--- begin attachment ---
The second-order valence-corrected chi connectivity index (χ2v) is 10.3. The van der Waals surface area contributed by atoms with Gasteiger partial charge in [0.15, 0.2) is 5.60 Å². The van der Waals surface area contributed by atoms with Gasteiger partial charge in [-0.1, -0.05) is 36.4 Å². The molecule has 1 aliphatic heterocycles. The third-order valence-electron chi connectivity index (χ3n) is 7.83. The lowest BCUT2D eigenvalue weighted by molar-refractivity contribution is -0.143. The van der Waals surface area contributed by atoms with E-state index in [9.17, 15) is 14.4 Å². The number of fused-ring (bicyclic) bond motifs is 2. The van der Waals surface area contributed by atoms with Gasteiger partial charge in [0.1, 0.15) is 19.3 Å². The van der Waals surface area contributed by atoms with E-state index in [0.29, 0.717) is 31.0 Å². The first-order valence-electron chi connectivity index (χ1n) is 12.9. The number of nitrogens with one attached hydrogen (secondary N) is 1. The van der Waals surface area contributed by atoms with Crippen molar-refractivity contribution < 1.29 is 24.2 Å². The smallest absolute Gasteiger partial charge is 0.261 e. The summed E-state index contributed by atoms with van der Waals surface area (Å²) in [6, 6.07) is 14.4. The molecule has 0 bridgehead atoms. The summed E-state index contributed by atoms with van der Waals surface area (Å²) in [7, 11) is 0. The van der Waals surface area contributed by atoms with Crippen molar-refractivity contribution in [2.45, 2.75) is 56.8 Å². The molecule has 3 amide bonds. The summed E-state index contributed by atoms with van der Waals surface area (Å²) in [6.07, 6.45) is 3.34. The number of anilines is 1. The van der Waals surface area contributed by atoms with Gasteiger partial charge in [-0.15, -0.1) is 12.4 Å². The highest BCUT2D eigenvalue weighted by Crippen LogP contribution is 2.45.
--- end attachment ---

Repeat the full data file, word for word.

The second-order valence-corrected chi connectivity index (χ2v) is 10.3. The van der Waals surface area contributed by atoms with Gasteiger partial charge in [0.15, 0.2) is 5.60 Å². The van der Waals surface area contributed by atoms with Gasteiger partial charge in [-0.1, -0.05) is 36.4 Å². The molecule has 1 aliphatic heterocycles. The third-order valence-electron chi connectivity index (χ3n) is 7.83. The lowest BCUT2D eigenvalue weighted by molar-refractivity contribution is -0.143. The van der Waals surface area contributed by atoms with E-state index in [9.17, 15) is 14.4 Å². The number of fused-ring (bicyclic) bond motifs is 2. The van der Waals surface area contributed by atoms with Gasteiger partial charge in [0.1, 0.15) is 19.3 Å². The van der Waals surface area contributed by atoms with E-state index in [0.29, 0.717) is 31.0 Å². The first-order valence-electron chi connectivity index (χ1n) is 12.9. The number of nitrogens with one attached hydrogen (secondary N) is 1. The van der Waals surface area contributed by atoms with Crippen molar-refractivity contribution < 1.29 is 24.2 Å². The smallest absolute Gasteiger partial charge is 0.261 e. The summed E-state index contributed by atoms with van der Waals surface area (Å²) in [6, 6.07) is 14.4. The molecule has 0 bridgehead atoms. The summed E-state index contributed by atoms with van der Waals surface area (Å²) in [7, 11) is 0. The van der Waals surface area contributed by atoms with Crippen molar-refractivity contribution in [2.45, 2.75) is 56.8 Å². The molecule has 3 amide bonds. The summed E-state index contributed by atoms with van der Waals surface area (Å²) in [6.07, 6.45) is 3.34. The number of anilines is 1. The van der Waals surface area contributed by atoms with Gasteiger partial charge in [-0.15, -0.1) is 12.4 Å². The highest BCUT2D eigenvalue weighted by Crippen LogP contribution is 2.45.